by Spero Pastos

Although she was the female superstar of her day, Betty Grable will always be remembered not for her singing, dancing or acting, but for one pose. In the 1941 publicity still from 20th Century-Fox, she was dressed in a white bathing suit and baby-doll heels with her back to the camera. Tossing her head seductively over her right shoulder, Grable flashed a smile that radiated promise. The picture became a cherished pin-up for American Gls, and Betty Grable their innocent wartime fantasy girl. But according to this book she had a complex, often grim real life—another saga of disillusionment out of the Mommie Dearest school of celebrity biography. A contract actress at 13 and a Broadway head-liner at 22, Grable became tops at the movie box office in 1943, edging out Bob Hope. Marilyn Monroe would later cultivate her as a friend, studying her body movements and extracting what tips she could about becoming a sex goddess. Grable's magic, however, didn't extend to the other side of the camera. The creation of her stagestruck mother, Billie, she was an emotional cripple who chose masochistic romantic relationships. On July 5, 1943 she married trumpet player Harry James. An alcoholic and a gambler, he all but ruined his family. Grable became a drinker and a gambler herself, and together they squandered more than $5 million. The most devastating portrait, though, is of the home life they created for their two_daughters. James was an irresponsible, absentee father who undermined his wife's self-respect with flamboyant sexual flings and burdened her with his gambling debts. Grable, with no real emotional support, became a sadistic tyrant who once punished her small daughter by putting out a cigarette on her arm. Grable died in 1973, her career and personal life having largely disintegrated around her. Pastos does a journeyman's job telling Grable's tragic story, mixing in a bit too much nickle-and-dime psychoanalysis. What makes his book such a good read is both the wealth of information he has gathered about this Hollywood phenomenon and the empathy and compassion he has for her and for her family. The most touching quotes are from Grable's younger daughter, Jessica, now 37 and a divorced mother of twins. Although she's obviously still struggling to understand why two people who had so much ended up being so cruel, she is generally kind to her mother's memory. Says Jessica: "She hated me because I reminded her of herself [as a young woman]. But I'm sure she loved me—I think there was a lot of love there." (G.R Putnam's Sons, $16.95)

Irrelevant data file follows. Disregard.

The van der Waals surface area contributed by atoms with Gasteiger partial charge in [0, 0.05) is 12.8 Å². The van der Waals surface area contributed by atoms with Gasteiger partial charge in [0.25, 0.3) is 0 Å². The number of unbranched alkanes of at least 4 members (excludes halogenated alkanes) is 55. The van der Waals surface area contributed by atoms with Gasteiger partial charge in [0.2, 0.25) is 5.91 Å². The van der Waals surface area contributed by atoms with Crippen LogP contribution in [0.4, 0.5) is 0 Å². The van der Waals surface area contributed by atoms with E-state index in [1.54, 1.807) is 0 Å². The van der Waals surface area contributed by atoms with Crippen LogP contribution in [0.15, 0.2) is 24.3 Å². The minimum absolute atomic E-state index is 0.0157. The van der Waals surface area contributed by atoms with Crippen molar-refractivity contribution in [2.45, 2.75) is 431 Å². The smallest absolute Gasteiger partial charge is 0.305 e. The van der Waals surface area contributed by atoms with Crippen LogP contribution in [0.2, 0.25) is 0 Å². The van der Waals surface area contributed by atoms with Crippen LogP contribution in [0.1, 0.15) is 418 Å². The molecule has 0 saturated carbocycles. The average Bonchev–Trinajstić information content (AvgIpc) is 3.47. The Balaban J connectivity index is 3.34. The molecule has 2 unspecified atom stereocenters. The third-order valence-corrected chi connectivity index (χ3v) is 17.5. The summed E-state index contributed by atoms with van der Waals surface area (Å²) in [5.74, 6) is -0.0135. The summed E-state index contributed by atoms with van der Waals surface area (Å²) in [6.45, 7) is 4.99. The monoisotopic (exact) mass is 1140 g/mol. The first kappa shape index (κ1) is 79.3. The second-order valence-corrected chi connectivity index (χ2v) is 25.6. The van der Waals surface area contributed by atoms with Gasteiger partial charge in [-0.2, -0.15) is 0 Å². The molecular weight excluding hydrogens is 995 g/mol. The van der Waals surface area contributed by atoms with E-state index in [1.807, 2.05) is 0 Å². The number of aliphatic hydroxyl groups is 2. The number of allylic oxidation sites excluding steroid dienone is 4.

• Contributors:
  • Campbell Geeslin,
  • Mary Vespa,
  • Eric Levin.